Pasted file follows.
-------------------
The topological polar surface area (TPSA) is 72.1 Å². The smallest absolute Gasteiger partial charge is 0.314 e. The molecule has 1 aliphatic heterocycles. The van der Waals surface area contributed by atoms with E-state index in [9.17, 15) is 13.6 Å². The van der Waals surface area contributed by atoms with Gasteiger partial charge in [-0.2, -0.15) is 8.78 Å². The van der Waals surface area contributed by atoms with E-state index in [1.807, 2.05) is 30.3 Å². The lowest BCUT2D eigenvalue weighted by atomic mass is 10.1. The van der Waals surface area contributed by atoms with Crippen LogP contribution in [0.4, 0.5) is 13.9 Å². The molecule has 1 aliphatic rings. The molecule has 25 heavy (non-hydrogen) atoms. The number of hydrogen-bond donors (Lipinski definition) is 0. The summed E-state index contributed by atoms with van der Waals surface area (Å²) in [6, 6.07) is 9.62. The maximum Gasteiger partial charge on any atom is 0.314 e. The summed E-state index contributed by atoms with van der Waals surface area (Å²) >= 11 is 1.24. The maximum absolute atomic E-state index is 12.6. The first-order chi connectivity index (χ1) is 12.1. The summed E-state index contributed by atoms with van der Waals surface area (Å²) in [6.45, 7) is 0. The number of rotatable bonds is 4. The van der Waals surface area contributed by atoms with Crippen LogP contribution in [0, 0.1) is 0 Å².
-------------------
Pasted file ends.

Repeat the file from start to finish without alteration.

The topological polar surface area (TPSA) is 72.1 Å². The smallest absolute Gasteiger partial charge is 0.314 e. The molecule has 1 aliphatic heterocycles. The van der Waals surface area contributed by atoms with E-state index in [9.17, 15) is 13.6 Å². The van der Waals surface area contributed by atoms with Gasteiger partial charge in [-0.2, -0.15) is 8.78 Å². The van der Waals surface area contributed by atoms with E-state index in [1.807, 2.05) is 30.3 Å². The lowest BCUT2D eigenvalue weighted by atomic mass is 10.1. The van der Waals surface area contributed by atoms with Crippen LogP contribution in [0.4, 0.5) is 13.9 Å². The molecule has 1 aliphatic rings. The molecule has 25 heavy (non-hydrogen) atoms. The number of hydrogen-bond donors (Lipinski definition) is 0. The summed E-state index contributed by atoms with van der Waals surface area (Å²) in [6, 6.07) is 9.62. The maximum Gasteiger partial charge on any atom is 0.314 e. The summed E-state index contributed by atoms with van der Waals surface area (Å²) >= 11 is 1.24. The maximum absolute atomic E-state index is 12.6. The first-order chi connectivity index (χ1) is 12.1. The summed E-state index contributed by atoms with van der Waals surface area (Å²) in [6.45, 7) is 0. The number of rotatable bonds is 4. The van der Waals surface area contributed by atoms with Crippen LogP contribution in [0, 0.1) is 0 Å².